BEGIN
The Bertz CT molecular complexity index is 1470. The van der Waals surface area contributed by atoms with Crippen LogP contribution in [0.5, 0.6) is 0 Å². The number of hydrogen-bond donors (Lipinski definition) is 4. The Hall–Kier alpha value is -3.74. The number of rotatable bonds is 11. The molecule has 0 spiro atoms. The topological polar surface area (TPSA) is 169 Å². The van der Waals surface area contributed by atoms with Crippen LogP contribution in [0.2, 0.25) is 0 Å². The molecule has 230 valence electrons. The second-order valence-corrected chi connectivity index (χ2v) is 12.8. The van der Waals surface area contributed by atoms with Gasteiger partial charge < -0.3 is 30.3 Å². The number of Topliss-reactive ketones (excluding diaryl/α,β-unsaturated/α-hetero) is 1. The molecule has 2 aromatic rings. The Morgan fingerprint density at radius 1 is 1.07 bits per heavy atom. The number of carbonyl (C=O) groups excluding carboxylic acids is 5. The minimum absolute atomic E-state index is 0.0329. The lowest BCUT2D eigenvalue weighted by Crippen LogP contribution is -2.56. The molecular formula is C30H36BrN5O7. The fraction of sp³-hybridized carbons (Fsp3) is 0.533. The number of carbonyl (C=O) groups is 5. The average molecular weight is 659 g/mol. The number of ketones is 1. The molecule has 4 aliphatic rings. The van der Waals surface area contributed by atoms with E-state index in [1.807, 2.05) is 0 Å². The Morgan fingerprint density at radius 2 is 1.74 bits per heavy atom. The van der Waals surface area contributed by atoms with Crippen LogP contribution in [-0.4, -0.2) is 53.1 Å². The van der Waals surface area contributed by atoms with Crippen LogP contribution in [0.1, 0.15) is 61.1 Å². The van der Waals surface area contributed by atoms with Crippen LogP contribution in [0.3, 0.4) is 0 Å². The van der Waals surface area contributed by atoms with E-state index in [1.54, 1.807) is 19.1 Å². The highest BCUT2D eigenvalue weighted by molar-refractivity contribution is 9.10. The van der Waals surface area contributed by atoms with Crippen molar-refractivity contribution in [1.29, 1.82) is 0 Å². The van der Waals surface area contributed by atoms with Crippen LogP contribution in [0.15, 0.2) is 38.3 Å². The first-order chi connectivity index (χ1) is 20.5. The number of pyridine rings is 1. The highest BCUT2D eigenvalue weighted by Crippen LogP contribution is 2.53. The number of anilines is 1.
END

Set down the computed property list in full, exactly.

The Bertz CT molecular complexity index is 1470. The van der Waals surface area contributed by atoms with Crippen LogP contribution in [0.5, 0.6) is 0 Å². The number of hydrogen-bond donors (Lipinski definition) is 4. The Hall–Kier alpha value is -3.74. The number of rotatable bonds is 11. The molecule has 0 spiro atoms. The topological polar surface area (TPSA) is 169 Å². The van der Waals surface area contributed by atoms with Crippen LogP contribution in [0.2, 0.25) is 0 Å². The molecule has 230 valence electrons. The second-order valence-corrected chi connectivity index (χ2v) is 12.8. The van der Waals surface area contributed by atoms with Gasteiger partial charge < -0.3 is 30.3 Å². The number of Topliss-reactive ketones (excluding diaryl/α,β-unsaturated/α-hetero) is 1. The molecule has 2 aromatic rings. The Morgan fingerprint density at radius 1 is 1.07 bits per heavy atom. The number of carbonyl (C=O) groups excluding carboxylic acids is 5. The minimum absolute atomic E-state index is 0.0329. The lowest BCUT2D eigenvalue weighted by Crippen LogP contribution is -2.56. The molecular formula is C30H36BrN5O7. The fraction of sp³-hybridized carbons (Fsp3) is 0.533. The number of carbonyl (C=O) groups is 5. The average molecular weight is 659 g/mol. The number of ketones is 1. The molecule has 4 aliphatic rings. The van der Waals surface area contributed by atoms with E-state index in [1.807, 2.05) is 0 Å². The Morgan fingerprint density at radius 2 is 1.74 bits per heavy atom. The van der Waals surface area contributed by atoms with Crippen LogP contribution in [-0.4, -0.2) is 53.1 Å². The van der Waals surface area contributed by atoms with Crippen LogP contribution in [0.1, 0.15) is 61.1 Å². The van der Waals surface area contributed by atoms with Crippen LogP contribution in [0.3, 0.4) is 0 Å². The van der Waals surface area contributed by atoms with E-state index in [1.54, 1.807) is 19.1 Å². The highest BCUT2D eigenvalue weighted by molar-refractivity contribution is 9.10. The van der Waals surface area contributed by atoms with Crippen molar-refractivity contribution in [1.29, 1.82) is 0 Å². The van der Waals surface area contributed by atoms with Crippen LogP contribution in [0.15, 0.2) is 38.3 Å². The first-order chi connectivity index (χ1) is 20.5. The number of pyridine rings is 1. The highest BCUT2D eigenvalue weighted by Crippen LogP contribution is 2.53. The number of anilines is 1.